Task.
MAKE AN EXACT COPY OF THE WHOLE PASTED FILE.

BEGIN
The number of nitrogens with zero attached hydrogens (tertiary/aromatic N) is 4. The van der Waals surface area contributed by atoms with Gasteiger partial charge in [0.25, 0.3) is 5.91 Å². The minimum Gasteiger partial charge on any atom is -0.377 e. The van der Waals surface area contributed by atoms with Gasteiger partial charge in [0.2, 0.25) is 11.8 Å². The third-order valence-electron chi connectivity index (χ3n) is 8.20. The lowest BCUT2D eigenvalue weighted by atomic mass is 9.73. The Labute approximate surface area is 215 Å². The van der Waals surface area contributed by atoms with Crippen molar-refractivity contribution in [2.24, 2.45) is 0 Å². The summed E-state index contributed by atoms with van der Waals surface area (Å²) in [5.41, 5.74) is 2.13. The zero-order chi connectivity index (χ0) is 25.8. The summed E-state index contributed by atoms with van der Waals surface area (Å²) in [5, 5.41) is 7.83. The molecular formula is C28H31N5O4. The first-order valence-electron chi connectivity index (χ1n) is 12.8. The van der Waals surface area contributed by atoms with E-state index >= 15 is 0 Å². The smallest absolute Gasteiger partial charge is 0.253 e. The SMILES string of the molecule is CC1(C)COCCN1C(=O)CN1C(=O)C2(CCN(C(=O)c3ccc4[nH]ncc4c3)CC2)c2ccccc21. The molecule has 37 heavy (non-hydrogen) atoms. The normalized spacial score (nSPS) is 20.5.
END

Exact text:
The number of nitrogens with zero attached hydrogens (tertiary/aromatic N) is 4. The van der Waals surface area contributed by atoms with Gasteiger partial charge in [0.25, 0.3) is 5.91 Å². The minimum Gasteiger partial charge on any atom is -0.377 e. The van der Waals surface area contributed by atoms with Gasteiger partial charge in [0.2, 0.25) is 11.8 Å². The third-order valence-electron chi connectivity index (χ3n) is 8.20. The lowest BCUT2D eigenvalue weighted by atomic mass is 9.73. The Labute approximate surface area is 215 Å². The van der Waals surface area contributed by atoms with Crippen molar-refractivity contribution in [2.24, 2.45) is 0 Å². The summed E-state index contributed by atoms with van der Waals surface area (Å²) in [5.41, 5.74) is 2.13. The zero-order chi connectivity index (χ0) is 25.8. The summed E-state index contributed by atoms with van der Waals surface area (Å²) in [5, 5.41) is 7.83. The molecular formula is C28H31N5O4. The first-order valence-electron chi connectivity index (χ1n) is 12.8. The van der Waals surface area contributed by atoms with E-state index >= 15 is 0 Å². The smallest absolute Gasteiger partial charge is 0.253 e. The SMILES string of the molecule is CC1(C)COCCN1C(=O)CN1C(=O)C2(CCN(C(=O)c3ccc4[nH]ncc4c3)CC2)c2ccccc21. The molecule has 37 heavy (non-hydrogen) atoms. The normalized spacial score (nSPS) is 20.5.